Gender non-conforming

What does “gender non-conforming” mean to you? To me it’s quite clear: there are gender stereotypes, most people more or less fit them, gender non-conforming means you don’t and you don’t want to pretend that you do. Gender-punk I quite like: the person who told me about it is clearly AMAB, and wears skirts in public without breast forms or make-up. Cross-dressers and trans women genderally try to look like women,  but this person chooses the pronoun “they” and doesn’t, though their height might make it difficult. They mix it up, choose what they like. The clothes and mannerisms are symbols, which indicate an underlying personality, and they break expectations. I usually see them in skirts which don’t look feminine at all, just practical.

-Ooh look, a man in a skirt! shouted someone at them.
-Ooh look, a woman in trousers! they riposted.

So depending on how non-conforming, or how uncomfortable with gender stereotypes you were, there would be say 10% of women and 10% of men who were so far from the stereotype as to be gender non-conforming. That would include all lesbian, gay, bi or trans folks but a lot of others too, and we could all join in one big happy family because we had that in common, and advance our rights together.

Yeah.
No.

Some people think gender stereotypes matter, and they will be judged and punished for breaching them. We observe the bullying of non-conforming boys, we were bullied like that, we have an idea of masculinity which we don’t fit and it crucifies us. Some people are comfortable with a wide range of behaviour, some of which might seem to fit the gender stereotype and some not. And the stereotype itself is fuzzy- how rigid or restrictive is it, really?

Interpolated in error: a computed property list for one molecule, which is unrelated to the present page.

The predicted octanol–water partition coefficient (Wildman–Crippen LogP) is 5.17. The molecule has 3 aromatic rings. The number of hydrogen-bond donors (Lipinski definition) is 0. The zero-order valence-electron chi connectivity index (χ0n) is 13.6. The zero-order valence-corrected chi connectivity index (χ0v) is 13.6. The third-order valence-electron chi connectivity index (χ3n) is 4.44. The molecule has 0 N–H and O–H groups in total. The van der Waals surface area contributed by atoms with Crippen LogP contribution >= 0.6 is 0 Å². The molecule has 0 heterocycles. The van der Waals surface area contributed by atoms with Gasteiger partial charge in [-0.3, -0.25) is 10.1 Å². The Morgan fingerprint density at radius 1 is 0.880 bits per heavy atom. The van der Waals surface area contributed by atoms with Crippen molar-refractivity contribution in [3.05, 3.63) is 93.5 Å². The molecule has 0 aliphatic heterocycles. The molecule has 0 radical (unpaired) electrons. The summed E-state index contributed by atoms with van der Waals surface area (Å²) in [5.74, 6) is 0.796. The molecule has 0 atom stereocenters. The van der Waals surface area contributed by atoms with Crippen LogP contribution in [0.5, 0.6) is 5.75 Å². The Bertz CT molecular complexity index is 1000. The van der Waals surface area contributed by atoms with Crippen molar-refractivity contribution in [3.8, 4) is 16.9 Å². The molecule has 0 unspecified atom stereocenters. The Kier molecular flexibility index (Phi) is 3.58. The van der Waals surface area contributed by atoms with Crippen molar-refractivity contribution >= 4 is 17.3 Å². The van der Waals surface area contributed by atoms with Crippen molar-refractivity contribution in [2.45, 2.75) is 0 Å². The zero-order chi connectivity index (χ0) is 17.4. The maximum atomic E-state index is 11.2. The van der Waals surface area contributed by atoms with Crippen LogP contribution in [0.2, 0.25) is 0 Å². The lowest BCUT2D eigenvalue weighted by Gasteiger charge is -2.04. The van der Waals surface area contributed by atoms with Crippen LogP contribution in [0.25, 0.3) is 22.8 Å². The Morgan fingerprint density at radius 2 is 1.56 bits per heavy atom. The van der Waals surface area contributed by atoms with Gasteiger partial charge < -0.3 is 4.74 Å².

I was chatting with a gay man about “gender diversity”. He agreed with my definition of gender diversity, and we agreed a woman we know might fit in a “gender diversity community” or a “queer” group. I don’t think she would agree. A feminist perspective is that women are oppressed- disrespected, treated as sex objects, disadvantaged because of their reproductive systems, as women. Then the gender stereotype is part of the oppression of women, and no-one fits it, not really. It is a series of demands and expectations, such as being the carer in all sorts of situations, which oppress every woman.

Though not all women are feminists in the same way, and some find feminism means they can choose those “feminine” roles- it is the right to choose, not the particular thing chosen, that matters. Then some are clearly gender conforming. It does not follow that those who are not will ever identify as gender non-conforming. Just as heavy drinkers think they are average drinkers, women particularly distant from the gender stereotype think all women are equally distant.

I don’t understand. I knew before I transitioned that even if I reverted, I needed to go through transition or I would be stuck in my desire for it. To live as a man I needed to transition to female. Does that make any sense at all to you? I don’t want to revert now, it would be too much trouble, yet I wish I could have avoided it. From this particular position, I don’t understand anyone else. I don’t understand the trans woman or trans man who talks of their gender identity, which looks to me like a verbal justification for a particular act, not an objective measurable thing. My identity is me, which formerly was “a trans woman” and is now “a feminine male”. I am a trans woman because I have transitioned and not reverted. As I see gender roles as important and limiting, I don’t understand anyone who breaches them without seeming to care.